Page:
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J D Roland

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Member Since: Mar, 2008

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Feeding with Gilder Finch
By J D Roland
Monday, March 17, 2008

Rated "PG" by the Author.

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the effects of loss

Feeding with Gilder Finch

     

Feeding with Gilder Finch
 
              Nothing made Gilder Finch happier than his daily trip to the park to feed the pigeons. First thing in the morning before his breakfast, before his bath, he would take a packet of Pop Secret from his cupboard. He'd grab a steak knife from the utensil drawer, make a slit in the cellophane wrapper, remove it and place it in the trash.  He then unfold the ends and worked them in opposing motion, always pausing to read the instructions, making certain that he would not deviate from the day before. He knew, of course, he could do without this step but he realized that perfection required meticulous repetition. Placing the packet in the microwave, he would then turn and pick out a small glass filling it with water he then placed it in the microwave. He had read somewhere that this kept the kernels moist. He really wouldn’t know because he didn’t eat popcorn. Just the same, one could never question the experts. He set the appliance to the preordained time and pushed start. He always felt a tingle of excitement, at this precise moment.
      Then, without hesitation he filled the bath, looked in the mirror and smiled, studying his features for any fixable discrepancies. The chime of the microwave caused a smile and returning to the appliance always caused a perk in his step. He carefully pulled the bag out and shook it to displace the melted butter. He pulled the opposite corners of the bag releasing the steam. Grabbing the other two corners he opened it to full exposure. He grabbed a brown paper lunch bag from the cupboard filling it a quarter full with the moist kernels. Sitting on top of the microwave sat a tin shaker labeled PIGEONS in bold Sharpie. He grabbed the tin shook a preordained amount of his special seasoning on top, then repeated until the bag was full. Rinsing his hands he then would return to his bath and played out the rest of his morning ritual.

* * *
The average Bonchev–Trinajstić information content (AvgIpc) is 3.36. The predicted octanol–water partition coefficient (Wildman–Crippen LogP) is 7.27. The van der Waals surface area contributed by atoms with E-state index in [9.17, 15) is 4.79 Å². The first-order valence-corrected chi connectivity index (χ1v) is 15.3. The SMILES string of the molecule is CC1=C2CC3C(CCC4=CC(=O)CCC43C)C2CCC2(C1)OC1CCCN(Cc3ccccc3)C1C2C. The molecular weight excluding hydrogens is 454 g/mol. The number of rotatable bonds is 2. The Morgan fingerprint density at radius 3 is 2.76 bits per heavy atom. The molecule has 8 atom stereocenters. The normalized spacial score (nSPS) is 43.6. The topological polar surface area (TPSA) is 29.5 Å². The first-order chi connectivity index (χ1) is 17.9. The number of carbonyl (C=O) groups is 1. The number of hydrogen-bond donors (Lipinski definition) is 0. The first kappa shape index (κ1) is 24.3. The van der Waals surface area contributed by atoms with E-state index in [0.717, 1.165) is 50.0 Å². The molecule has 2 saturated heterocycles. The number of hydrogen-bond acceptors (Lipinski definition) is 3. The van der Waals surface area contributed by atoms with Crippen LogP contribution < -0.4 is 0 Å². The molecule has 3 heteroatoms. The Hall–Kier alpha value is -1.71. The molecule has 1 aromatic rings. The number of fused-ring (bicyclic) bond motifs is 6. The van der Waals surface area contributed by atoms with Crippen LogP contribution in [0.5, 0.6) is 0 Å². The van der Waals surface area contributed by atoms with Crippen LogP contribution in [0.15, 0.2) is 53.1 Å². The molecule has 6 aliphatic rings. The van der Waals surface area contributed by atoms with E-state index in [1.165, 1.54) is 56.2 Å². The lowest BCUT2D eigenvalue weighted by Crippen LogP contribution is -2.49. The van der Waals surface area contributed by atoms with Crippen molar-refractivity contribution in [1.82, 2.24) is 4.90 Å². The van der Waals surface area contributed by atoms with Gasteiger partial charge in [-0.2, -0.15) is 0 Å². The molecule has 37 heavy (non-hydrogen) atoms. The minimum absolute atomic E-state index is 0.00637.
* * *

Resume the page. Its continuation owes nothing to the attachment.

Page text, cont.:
The trip to the park two blocks away was, in most cases, uneventful other than the fact Gilder never deviated from the amount of steps it took and making sure he never missed a crack.
      On this day he approached his bench with a sneer seeing two young girls taking up residence. This happened occasionally and never really caught Gilder off guard. He picked up his pace and started waving his hands over his head.
      “Hey, you little parasites get outta here before I tell yer mommy yer trespassing.” they scrambled like a couple of scared rabbits and Gilder let out a laugh that probably scared them further.
      Officer Donaldson was within ear shot and came walking over to old Gilder.
      “Gilder, what did I tell you about scaring the kids?” If truth be known it always tickled Donaldson.
      “Oh come on Gene, let an old fart have some fun.” Gilder smiled as he took up residence on the bench.
      “You know old lady Tipcanny will have my head if those kids complain.”
      “Ok Gene, I’ll try and keep a lid on it.” hardly concerned about Donaldson's petty problems
      Officer Donaldson liked old Gilder and occasionally sat with him as he fed the pigeons. Ever since Gilder’s wife passed, Gene tried his best to keep the old man company. Today, however, he had rounds to make. He moved on without another thought of Gilder and his Pigeons.
      Gilder always carried a pair of latex gloves in his pocket because he disliked getting the popcorn residue on his hands. He stuck a hand in pulling at the fingers to work it evenly over his hand then repeated the other hand. Opening the bag, he grabbed some kernels and let them fly. Sure as the sun comes up the pigeons started to gather. He smiled and settled into his routine. His mind would always drift back in time to his fifty-two years with Lilly, his loving wife, taken from him before her time. He was always amazed that the pigeons always seemed to gather, never shrinking in ranks, although, some days there were more than others.
      By 2:00pm the pigeons had thinned out and Gilder was ready to head back home. He pulled off the gloves and stuck them in the spent paper bag then dropping it in the waste barrel next to his bench. He stood at the barrel and drifted back to that dark day that ended his perfect life.
      Lilly was the one that loved feeding pigeons back then. They sat on the bench and Gilder would read the daily Gazette and work the crossword. On the day that fixated Gilder’s disparity, Lilly had finished feeding the pigeons and got up to throw the bag away. The first step she took landed squarely on a pigeons back. Lilly stumbled and before Gilder could even react, Lilly caught her other foot on the leg of the park bench and down she went. Her head hit the edge of the trash barrel and broke her neck instantly, leaving her dead on the pavement. Gilder never had a chance to catch her, say he loved her, or tell her goodbye.
      On his way home he came upon a dead pigeon in the middle of the sidewalk. With a swift kick he sent it flying.
      “That’ll teach ya.” he mumbled to himself. He looked forward to tomorrow and headed home to Opra.

 


 

 

 

 

       Web Site: JD Roland (poet rebellious)

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Reviewed by Lane Diamond 3/18/2008
I really like this. I think it captures the emotion of the signal event quite well. However, you're missing some commas that wold make the reading much easier, as would some greater paragraph indentations.




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